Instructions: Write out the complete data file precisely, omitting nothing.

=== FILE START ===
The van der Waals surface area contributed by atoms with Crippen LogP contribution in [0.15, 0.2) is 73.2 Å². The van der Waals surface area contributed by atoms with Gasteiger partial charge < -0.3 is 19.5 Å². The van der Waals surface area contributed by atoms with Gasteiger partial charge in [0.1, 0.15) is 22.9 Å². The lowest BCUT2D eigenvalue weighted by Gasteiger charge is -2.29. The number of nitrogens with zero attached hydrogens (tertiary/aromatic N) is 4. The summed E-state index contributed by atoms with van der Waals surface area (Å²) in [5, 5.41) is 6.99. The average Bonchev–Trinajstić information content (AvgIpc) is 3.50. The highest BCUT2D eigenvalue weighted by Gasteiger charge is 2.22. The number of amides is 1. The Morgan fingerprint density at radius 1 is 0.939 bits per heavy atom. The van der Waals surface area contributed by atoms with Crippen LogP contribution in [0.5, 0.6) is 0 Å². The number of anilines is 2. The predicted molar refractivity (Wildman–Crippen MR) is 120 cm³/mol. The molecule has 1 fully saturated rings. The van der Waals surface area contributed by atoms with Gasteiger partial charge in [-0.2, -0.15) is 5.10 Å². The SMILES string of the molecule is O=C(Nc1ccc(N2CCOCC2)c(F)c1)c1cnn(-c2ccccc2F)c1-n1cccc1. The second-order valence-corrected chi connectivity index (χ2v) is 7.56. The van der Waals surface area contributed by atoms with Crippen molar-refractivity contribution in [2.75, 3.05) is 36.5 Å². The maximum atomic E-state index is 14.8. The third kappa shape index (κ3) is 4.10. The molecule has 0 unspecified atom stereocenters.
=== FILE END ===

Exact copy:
The van der Waals surface area contributed by atoms with Crippen LogP contribution in [0.15, 0.2) is 73.2 Å². The van der Waals surface area contributed by atoms with Gasteiger partial charge < -0.3 is 19.5 Å². The van der Waals surface area contributed by atoms with Gasteiger partial charge in [0.1, 0.15) is 22.9 Å². The lowest BCUT2D eigenvalue weighted by Gasteiger charge is -2.29. The number of nitrogens with zero attached hydrogens (tertiary/aromatic N) is 4. The summed E-state index contributed by atoms with van der Waals surface area (Å²) in [5, 5.41) is 6.99. The average Bonchev–Trinajstić information content (AvgIpc) is 3.50. The highest BCUT2D eigenvalue weighted by Gasteiger charge is 2.22. The number of amides is 1. The Morgan fingerprint density at radius 1 is 0.939 bits per heavy atom. The van der Waals surface area contributed by atoms with Crippen LogP contribution in [0.5, 0.6) is 0 Å². The number of anilines is 2. The predicted molar refractivity (Wildman–Crippen MR) is 120 cm³/mol. The molecule has 1 fully saturated rings. The van der Waals surface area contributed by atoms with Gasteiger partial charge in [-0.2, -0.15) is 5.10 Å². The SMILES string of the molecule is O=C(Nc1ccc(N2CCOCC2)c(F)c1)c1cnn(-c2ccccc2F)c1-n1cccc1. The second-order valence-corrected chi connectivity index (χ2v) is 7.56. The van der Waals surface area contributed by atoms with Crippen molar-refractivity contribution in [2.75, 3.05) is 36.5 Å². The maximum atomic E-state index is 14.8. The third kappa shape index (κ3) is 4.10. The molecule has 0 unspecified atom stereocenters.